(b) even if the treadmill or conveyor belt was built using aerospace bearings, a super-long conveyor belt is going to have a ton of rollers underneath it, and consequently will have many, many more bearings than are in the wheels of the plane. Hence, the probability of a bearing in the conveyor belt system failing is much, much higher than that inside the plane wheel. So the conveyor would seize before the airplane wheels even if they used the same grade bearings.

Thus, in either case, the conveyor will seize before the aircraft wheels will. Once this the conveyor belt stops, it's just like a normal runway and the plane will take off.

Q.E.D.

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Old 08-19-2006, 02:56 PM
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And crazymjb...if you do ever become an engineer, can you please write "crzymjb" on anything you design? That way I'll know not to ride in it or use it.
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Old 08-19-2006, 03:14 PM
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If you spin bearings excessivly faster, whatever the reason, whether it be heat dissapation or not, they WILL heat up and as a result will reach a failure point.

The treadmill is already make believe, logic need not be applied.

Its a theoretical impossibility for it take off if the conveyer belt is isntantly matching wheel speed, which is what I am arguing. As a result of trying the wheel speed would simply just increase and increase and increase until the bearings failed, whether it be from them overheating(which can and does happen) or from the Centrifugal force going up so high the metal can no longer sustain its shape. Again, if it matches vehicle speed, the aircraft will take off.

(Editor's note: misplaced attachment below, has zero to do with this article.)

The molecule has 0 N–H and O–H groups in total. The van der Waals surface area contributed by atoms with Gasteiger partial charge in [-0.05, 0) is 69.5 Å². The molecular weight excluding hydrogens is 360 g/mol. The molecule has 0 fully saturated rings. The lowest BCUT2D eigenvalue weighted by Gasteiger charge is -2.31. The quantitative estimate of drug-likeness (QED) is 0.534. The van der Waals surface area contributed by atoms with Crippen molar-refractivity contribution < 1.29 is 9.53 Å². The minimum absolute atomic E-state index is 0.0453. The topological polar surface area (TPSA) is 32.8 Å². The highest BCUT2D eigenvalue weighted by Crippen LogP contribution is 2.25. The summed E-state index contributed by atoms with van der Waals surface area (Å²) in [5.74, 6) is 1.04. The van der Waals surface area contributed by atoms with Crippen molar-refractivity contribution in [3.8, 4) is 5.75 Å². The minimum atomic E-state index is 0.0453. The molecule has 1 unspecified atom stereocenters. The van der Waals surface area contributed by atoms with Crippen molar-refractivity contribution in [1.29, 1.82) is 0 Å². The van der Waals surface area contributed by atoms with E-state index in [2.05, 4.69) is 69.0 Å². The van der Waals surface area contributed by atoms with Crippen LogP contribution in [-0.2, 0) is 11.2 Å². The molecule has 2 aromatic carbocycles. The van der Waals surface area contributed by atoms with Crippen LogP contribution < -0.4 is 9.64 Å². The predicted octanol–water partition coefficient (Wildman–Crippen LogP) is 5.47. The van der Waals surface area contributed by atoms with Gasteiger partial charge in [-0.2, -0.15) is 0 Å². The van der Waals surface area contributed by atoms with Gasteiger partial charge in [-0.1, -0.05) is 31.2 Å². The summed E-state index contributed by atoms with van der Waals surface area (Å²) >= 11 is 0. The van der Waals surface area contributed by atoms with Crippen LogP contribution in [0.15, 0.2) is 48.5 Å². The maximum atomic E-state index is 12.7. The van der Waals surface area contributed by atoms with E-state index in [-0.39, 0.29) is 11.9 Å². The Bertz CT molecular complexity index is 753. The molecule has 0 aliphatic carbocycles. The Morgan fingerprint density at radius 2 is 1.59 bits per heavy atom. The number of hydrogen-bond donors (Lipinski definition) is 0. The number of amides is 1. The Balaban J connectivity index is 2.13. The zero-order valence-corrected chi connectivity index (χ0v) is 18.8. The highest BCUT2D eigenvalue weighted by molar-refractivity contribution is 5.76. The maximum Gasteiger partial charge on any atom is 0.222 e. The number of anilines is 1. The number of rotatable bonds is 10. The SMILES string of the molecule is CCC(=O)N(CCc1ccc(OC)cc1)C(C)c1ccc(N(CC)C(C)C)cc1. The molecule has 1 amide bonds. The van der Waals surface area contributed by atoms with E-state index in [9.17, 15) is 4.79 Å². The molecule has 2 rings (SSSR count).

Mike
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Old 08-19-2006, 03:29 PM
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Originally Posted by crazymjb

The treadmill is already make believe, logic need not be applied.


If the treadmill is make believe and can have infinitely strong bearings, then so can the plane. And the only reason you think the plane can't take off is because it's bearings will seize.


Again, I think you're missing the point of this problem. But, oh well.

I like your enthusiasm crazymjb. I do have to say though, that through 10 years of engineering school and several years out in the workplace, I've found that people with your mindset are the worst students and professional engineers. There's nothing worse than an engineer who thinks he or she knows something without actually learning it first. These people tend to argue with the ultimate quest of "winning" some debate instead of learning and trying to find the best answer. Most times, thhey don't have any references to back up their opinions because they've never actually taken the time to learn anything.
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Old 08-19-2006, 03:43 PM
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And, by the way, the reason I think your missing the point of the question is because I think the question is a brainteaser that is meant to test
(a) the application of Newton's laws
(b) the concept of relative motion